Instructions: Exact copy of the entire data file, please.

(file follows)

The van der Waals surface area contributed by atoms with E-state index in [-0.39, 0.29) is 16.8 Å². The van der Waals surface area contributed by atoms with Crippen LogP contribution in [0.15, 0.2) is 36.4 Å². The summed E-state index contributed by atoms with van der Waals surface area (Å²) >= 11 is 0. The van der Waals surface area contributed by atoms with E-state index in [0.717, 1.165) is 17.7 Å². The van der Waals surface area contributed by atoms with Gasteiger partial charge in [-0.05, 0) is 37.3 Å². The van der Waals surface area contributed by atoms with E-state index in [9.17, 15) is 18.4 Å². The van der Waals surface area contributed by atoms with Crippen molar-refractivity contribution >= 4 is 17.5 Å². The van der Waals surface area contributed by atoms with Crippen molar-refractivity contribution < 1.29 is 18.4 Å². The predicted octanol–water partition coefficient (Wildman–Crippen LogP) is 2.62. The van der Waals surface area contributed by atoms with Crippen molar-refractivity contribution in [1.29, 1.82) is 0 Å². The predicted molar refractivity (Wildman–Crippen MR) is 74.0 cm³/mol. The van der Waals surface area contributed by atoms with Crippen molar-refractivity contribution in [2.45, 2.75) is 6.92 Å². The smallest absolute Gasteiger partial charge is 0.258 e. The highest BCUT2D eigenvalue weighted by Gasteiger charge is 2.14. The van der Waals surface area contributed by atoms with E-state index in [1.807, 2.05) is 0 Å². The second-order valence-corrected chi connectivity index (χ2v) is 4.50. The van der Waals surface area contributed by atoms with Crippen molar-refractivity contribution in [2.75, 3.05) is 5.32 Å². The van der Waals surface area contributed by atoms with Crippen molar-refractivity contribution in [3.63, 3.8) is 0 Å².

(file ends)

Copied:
The van der Waals surface area contributed by atoms with E-state index in [-0.39, 0.29) is 16.8 Å². The van der Waals surface area contributed by atoms with Crippen LogP contribution in [0.15, 0.2) is 36.4 Å². The summed E-state index contributed by atoms with van der Waals surface area (Å²) >= 11 is 0. The van der Waals surface area contributed by atoms with E-state index in [0.717, 1.165) is 17.7 Å². The van der Waals surface area contributed by atoms with Gasteiger partial charge in [-0.05, 0) is 37.3 Å². The van der Waals surface area contributed by atoms with E-state index in [9.17, 15) is 18.4 Å². The van der Waals surface area contributed by atoms with Crippen molar-refractivity contribution >= 4 is 17.5 Å². The van der Waals surface area contributed by atoms with Crippen molar-refractivity contribution < 1.29 is 18.4 Å². The predicted octanol–water partition coefficient (Wildman–Crippen LogP) is 2.62. The van der Waals surface area contributed by atoms with Crippen molar-refractivity contribution in [1.29, 1.82) is 0 Å². The predicted molar refractivity (Wildman–Crippen MR) is 74.0 cm³/mol. The van der Waals surface area contributed by atoms with Crippen molar-refractivity contribution in [2.45, 2.75) is 6.92 Å². The smallest absolute Gasteiger partial charge is 0.258 e. The highest BCUT2D eigenvalue weighted by Gasteiger charge is 2.14. The van der Waals surface area contributed by atoms with E-state index in [1.807, 2.05) is 0 Å². The second-order valence-corrected chi connectivity index (χ2v) is 4.50. The van der Waals surface area contributed by atoms with Crippen molar-refractivity contribution in [2.75, 3.05) is 5.32 Å². The van der Waals surface area contributed by atoms with Crippen molar-refractivity contribution in [3.63, 3.8) is 0 Å².